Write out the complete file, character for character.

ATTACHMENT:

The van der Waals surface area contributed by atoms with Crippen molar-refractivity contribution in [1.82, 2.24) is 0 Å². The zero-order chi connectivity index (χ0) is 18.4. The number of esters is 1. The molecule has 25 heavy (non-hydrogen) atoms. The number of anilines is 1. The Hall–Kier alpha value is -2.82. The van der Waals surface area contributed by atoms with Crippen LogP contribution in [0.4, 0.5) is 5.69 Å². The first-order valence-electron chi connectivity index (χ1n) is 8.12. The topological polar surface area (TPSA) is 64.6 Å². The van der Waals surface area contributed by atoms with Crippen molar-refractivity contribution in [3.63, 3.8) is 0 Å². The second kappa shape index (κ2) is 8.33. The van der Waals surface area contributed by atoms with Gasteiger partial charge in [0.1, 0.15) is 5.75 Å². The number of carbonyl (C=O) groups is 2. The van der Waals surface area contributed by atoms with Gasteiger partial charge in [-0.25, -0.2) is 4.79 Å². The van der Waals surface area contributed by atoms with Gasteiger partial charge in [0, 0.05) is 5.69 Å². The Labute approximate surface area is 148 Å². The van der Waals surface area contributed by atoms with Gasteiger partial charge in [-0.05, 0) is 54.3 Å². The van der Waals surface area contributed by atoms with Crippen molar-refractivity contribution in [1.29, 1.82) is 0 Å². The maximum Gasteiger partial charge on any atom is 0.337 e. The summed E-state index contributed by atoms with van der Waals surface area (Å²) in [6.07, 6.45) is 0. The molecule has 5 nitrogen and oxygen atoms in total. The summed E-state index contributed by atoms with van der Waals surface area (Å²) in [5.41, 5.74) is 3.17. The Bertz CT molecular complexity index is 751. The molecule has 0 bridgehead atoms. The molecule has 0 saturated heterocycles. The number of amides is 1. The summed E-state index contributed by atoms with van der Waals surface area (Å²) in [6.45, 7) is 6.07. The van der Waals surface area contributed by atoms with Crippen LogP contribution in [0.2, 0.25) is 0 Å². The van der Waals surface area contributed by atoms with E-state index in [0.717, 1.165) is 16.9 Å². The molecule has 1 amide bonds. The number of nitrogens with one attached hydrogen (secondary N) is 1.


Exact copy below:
The van der Waals surface area contributed by atoms with Crippen molar-refractivity contribution in [1.82, 2.24) is 0 Å². The zero-order chi connectivity index (χ0) is 18.4. The number of esters is 1. The molecule has 25 heavy (non-hydrogen) atoms. The number of anilines is 1. The Hall–Kier alpha value is -2.82. The van der Waals surface area contributed by atoms with Crippen LogP contribution in [0.4, 0.5) is 5.69 Å². The first-order valence-electron chi connectivity index (χ1n) is 8.12. The topological polar surface area (TPSA) is 64.6 Å². The van der Waals surface area contributed by atoms with Crippen molar-refractivity contribution in [3.63, 3.8) is 0 Å². The second kappa shape index (κ2) is 8.33. The van der Waals surface area contributed by atoms with Gasteiger partial charge in [0.1, 0.15) is 5.75 Å². The number of carbonyl (C=O) groups is 2. The van der Waals surface area contributed by atoms with Gasteiger partial charge in [-0.25, -0.2) is 4.79 Å². The van der Waals surface area contributed by atoms with Gasteiger partial charge in [0, 0.05) is 5.69 Å². The Labute approximate surface area is 148 Å². The van der Waals surface area contributed by atoms with Gasteiger partial charge in [-0.05, 0) is 54.3 Å². The van der Waals surface area contributed by atoms with Crippen molar-refractivity contribution in [1.29, 1.82) is 0 Å². The maximum Gasteiger partial charge on any atom is 0.337 e. The summed E-state index contributed by atoms with van der Waals surface area (Å²) in [6.07, 6.45) is 0. The molecule has 5 nitrogen and oxygen atoms in total. The summed E-state index contributed by atoms with van der Waals surface area (Å²) in [5.41, 5.74) is 3.17. The Bertz CT molecular complexity index is 751. The molecule has 0 bridgehead atoms. The molecule has 0 saturated heterocycles. The number of amides is 1. The summed E-state index contributed by atoms with van der Waals surface area (Å²) in [6.45, 7) is 6.07. The van der Waals surface area contributed by atoms with Crippen LogP contribution in [0.2, 0.25) is 0 Å². The van der Waals surface area contributed by atoms with E-state index in [0.717, 1.165) is 16.9 Å². The molecule has 1 amide bonds. The number of nitrogens with one attached hydrogen (secondary N) is 1.